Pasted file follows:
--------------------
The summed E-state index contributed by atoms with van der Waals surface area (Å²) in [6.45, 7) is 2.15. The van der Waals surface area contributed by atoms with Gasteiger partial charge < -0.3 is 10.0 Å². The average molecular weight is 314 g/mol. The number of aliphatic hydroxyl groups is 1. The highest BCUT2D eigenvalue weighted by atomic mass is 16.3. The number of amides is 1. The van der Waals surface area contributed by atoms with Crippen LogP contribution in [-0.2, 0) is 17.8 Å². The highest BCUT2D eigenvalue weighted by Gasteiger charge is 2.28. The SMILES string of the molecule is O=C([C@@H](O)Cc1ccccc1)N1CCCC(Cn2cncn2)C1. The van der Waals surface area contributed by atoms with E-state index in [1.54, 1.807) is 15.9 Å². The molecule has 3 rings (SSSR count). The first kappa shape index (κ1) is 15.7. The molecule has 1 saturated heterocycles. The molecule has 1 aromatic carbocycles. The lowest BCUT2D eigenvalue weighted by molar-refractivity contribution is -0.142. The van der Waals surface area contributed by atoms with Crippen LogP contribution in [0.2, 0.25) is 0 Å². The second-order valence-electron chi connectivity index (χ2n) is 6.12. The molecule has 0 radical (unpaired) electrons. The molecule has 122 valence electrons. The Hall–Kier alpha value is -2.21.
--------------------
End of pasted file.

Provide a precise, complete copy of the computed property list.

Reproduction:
The summed E-state index contributed by atoms with van der Waals surface area (Å²) in [6.45, 7) is 2.15. The van der Waals surface area contributed by atoms with Gasteiger partial charge < -0.3 is 10.0 Å². The average molecular weight is 314 g/mol. The number of aliphatic hydroxyl groups is 1. The highest BCUT2D eigenvalue weighted by atomic mass is 16.3. The number of amides is 1. The van der Waals surface area contributed by atoms with Crippen LogP contribution in [-0.2, 0) is 17.8 Å². The highest BCUT2D eigenvalue weighted by Gasteiger charge is 2.28. The SMILES string of the molecule is O=C([C@@H](O)Cc1ccccc1)N1CCCC(Cn2cncn2)C1. The van der Waals surface area contributed by atoms with E-state index in [1.54, 1.807) is 15.9 Å². The molecule has 3 rings (SSSR count). The first kappa shape index (κ1) is 15.7. The molecule has 1 saturated heterocycles. The molecule has 1 aromatic carbocycles. The lowest BCUT2D eigenvalue weighted by molar-refractivity contribution is -0.142. The van der Waals surface area contributed by atoms with Crippen LogP contribution in [0.2, 0.25) is 0 Å². The second-order valence-electron chi connectivity index (χ2n) is 6.12. The molecule has 0 radical (unpaired) electrons. The molecule has 122 valence electrons. The Hall–Kier alpha value is -2.21.